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Creating a dictation buffer

As I mentioned in a post last month, I recently upgraded my Windows dictation setup to Dragon NaturallySpeaking (DNS) 12 and Word 2013.

This upgrade broke the Emacs dictation interface (vr-mode) I had earlier used with DNS 8 and 10. But it also encouraged me to explore new dictation workflows using Natlink directly from my own Python scripts.

Primarily, I have since switched from editing entire documents in Windows, or using the clipboard to transfer text, to using my minimal dictation surface as a buffer while editing documents on the Mac side. I was inspired to do this after I spent a day with a radiologist observing PowerScribe 360 in use.

PowerScribe is a dictation system which uses a dedicated handheld speech controller. Rather than being inserted at the insertion point like typed text, dictated text is buffered and “placed” by buttons on the speech controller or by clicking. You can also choose to discard the dictated text, accompanied by a cute sound effect. Color coding and other affordances distinguish templated from dictated and typed text. (This would be much easier to show than to describe, but I couldn’t find any good examples of the system actually in use on YouTube.)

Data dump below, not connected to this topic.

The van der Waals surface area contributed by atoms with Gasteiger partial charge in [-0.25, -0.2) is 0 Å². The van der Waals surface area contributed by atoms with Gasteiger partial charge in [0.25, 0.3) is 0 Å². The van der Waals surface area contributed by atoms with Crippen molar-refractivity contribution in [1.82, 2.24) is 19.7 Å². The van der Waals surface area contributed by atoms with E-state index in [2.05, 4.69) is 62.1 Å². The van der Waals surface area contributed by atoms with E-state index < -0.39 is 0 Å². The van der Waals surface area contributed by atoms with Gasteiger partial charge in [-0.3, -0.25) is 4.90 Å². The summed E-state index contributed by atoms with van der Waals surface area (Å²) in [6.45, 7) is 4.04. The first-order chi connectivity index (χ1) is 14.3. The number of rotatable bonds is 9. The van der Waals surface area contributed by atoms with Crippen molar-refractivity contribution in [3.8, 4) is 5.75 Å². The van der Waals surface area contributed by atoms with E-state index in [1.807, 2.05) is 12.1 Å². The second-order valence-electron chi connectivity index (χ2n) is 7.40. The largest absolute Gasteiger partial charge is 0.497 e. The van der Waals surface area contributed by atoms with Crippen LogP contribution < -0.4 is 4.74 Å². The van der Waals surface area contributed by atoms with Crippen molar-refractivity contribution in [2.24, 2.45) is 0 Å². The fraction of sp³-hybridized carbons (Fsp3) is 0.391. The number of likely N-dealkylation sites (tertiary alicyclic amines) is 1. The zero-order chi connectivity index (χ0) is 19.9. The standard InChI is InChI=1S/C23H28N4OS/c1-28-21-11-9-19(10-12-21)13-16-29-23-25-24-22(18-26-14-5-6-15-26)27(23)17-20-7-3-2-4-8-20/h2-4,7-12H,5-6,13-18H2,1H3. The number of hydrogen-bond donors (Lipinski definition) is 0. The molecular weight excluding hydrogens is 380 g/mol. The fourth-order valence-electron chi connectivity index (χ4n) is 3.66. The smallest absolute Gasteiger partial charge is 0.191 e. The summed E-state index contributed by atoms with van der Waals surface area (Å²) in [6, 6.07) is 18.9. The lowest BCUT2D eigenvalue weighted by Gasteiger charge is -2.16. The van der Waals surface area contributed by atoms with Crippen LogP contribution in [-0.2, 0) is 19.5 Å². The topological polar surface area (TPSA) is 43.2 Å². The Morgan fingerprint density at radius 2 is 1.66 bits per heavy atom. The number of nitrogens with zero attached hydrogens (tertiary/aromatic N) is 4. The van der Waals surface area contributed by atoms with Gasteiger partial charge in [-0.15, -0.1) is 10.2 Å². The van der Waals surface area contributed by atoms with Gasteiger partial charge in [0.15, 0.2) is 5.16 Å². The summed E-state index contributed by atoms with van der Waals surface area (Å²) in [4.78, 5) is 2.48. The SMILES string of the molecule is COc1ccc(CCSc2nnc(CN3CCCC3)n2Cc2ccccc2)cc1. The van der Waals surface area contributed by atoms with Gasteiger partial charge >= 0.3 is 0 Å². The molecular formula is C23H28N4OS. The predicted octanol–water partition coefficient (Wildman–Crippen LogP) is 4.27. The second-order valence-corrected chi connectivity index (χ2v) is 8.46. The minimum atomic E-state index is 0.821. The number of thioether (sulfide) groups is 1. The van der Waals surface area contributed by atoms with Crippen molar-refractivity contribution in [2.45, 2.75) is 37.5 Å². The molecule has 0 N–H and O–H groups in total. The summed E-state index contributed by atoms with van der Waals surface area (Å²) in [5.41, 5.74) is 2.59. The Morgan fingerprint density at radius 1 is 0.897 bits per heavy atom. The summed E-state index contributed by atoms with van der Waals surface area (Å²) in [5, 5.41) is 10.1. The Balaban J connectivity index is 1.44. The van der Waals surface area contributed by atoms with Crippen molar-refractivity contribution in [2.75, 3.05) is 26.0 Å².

Thanks to PowerScribe, I realized that it’s actually easier for me to work with shorter fragments of text, a sentence or a paragraph at a time, rather than importing the entire document at a time. What I’ve implemented so far is on GitHub; here’s a video showing it in use and explaining some technical details:

There are some disadvantages with this system. If you do want to dictate individual words or something smaller than a sentence into the buffer, you will need to manage the spaces, capitalization and punctuation yourself, since your Word document in the dictation buffer isn’t aware of the surrounding contents. In reality, I seldom find this a problem; saying “no caps” or “lowercase that” from time to time isn’t overly arduous. I could theoretically go even further and implement the Mac side of the solution with an input method rather than services and scripts, which would give me access to the surrounding context, but I think that would be a lot of work for relatively little added benefit.

I’ve still got some more work to do; while writing this post, I realized I need a “discard” command much like the one in PowerScribe. (Done.)

While my setup isn’t yet to the point of being usable “out of the box”, I hope that this brief exploration will help other technically inclined dictation users expand their workflows.